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A wire of length is charged to a uniform linear charge density . Let r be the distance from the wire of a point located on the perpendicular bisector of the wire. (a) Assuming , compute the electric field as a function of r. (b) Compare your answer to the exact expression for the electric field. What should the ratio be so that the error you make is less than 1%? (c) Using Gauss’s law, compute the electric field of the wire for . (d) Compare your result to the exact expression for the electric field. What should the ratio be so that the error you make is less than 1%?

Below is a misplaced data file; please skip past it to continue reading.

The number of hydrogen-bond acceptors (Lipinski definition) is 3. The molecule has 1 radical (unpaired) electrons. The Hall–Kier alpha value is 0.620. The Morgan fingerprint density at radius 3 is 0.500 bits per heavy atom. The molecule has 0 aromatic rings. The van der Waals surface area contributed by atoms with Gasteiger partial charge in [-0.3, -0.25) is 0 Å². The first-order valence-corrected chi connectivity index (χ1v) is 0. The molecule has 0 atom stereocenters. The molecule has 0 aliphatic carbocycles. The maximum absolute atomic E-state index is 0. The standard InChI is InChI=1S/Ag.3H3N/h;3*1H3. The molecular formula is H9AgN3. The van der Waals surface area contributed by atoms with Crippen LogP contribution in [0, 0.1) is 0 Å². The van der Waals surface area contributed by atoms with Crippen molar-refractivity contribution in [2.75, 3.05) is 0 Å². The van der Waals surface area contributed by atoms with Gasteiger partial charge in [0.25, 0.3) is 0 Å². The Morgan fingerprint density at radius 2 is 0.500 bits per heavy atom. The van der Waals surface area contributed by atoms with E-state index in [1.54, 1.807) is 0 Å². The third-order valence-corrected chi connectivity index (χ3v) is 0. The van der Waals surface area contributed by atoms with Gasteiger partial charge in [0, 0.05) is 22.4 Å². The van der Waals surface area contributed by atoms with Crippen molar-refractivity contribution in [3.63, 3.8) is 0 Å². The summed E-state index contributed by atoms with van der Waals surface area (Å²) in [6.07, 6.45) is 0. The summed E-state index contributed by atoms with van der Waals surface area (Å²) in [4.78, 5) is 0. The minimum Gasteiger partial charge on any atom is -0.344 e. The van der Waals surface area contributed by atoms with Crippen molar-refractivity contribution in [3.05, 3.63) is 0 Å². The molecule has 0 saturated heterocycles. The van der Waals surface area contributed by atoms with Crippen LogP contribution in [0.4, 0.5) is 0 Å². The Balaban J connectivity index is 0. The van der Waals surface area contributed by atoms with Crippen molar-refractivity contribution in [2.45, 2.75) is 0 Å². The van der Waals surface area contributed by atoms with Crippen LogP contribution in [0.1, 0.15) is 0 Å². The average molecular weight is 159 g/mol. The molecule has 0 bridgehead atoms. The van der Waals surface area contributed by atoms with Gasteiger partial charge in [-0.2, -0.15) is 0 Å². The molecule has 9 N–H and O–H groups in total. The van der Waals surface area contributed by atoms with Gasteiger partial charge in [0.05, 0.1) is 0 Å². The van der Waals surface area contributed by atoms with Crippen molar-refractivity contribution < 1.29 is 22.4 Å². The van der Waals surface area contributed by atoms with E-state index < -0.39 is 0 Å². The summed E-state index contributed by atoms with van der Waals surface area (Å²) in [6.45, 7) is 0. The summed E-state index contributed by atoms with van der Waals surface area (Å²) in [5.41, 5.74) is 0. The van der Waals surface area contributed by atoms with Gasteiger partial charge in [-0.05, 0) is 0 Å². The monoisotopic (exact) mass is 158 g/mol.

There is an interesting optical effect you have likely noticed while driving along a flat stretch of road on a sunny day. A small, distant dip in the road appears to be filled with water. You may even see the reflection of an oncoming car. But, as you get closer, you find no puddle of water after all; the shimmering surface vanishes, and you see nothing bu empty road. It was only a mirage, the name for this phenomenon. The mirage is due to the different index of refraction of hot and cool air. The actual bending of the light rays that produces the mirage is subtle, but we can make a simple model as follows. When air is heated, its density decreases and so its index of refraction. Consequently, a pocket of hot air in a dip in a road has a lower index of refraction than the cooler air above it. Incident light rays with large angles of incidence experience total internal reflection. The mirage that you see is due to this reflection. As you get nearer, the angle goes below the critical angle and there is no more total internal reflection; the "water" disappears! Which of these changes would allow you to get closer to the mirage before it vanishes? A. Making the pocket of hot air nearer in temperature to the air above it. B. Looking for the mirage on a windy day, which mixes the air layers C. Increasing the difference in temperature between the pocket of hot air and the air above it. D. Looking at it from a greater height above the ground.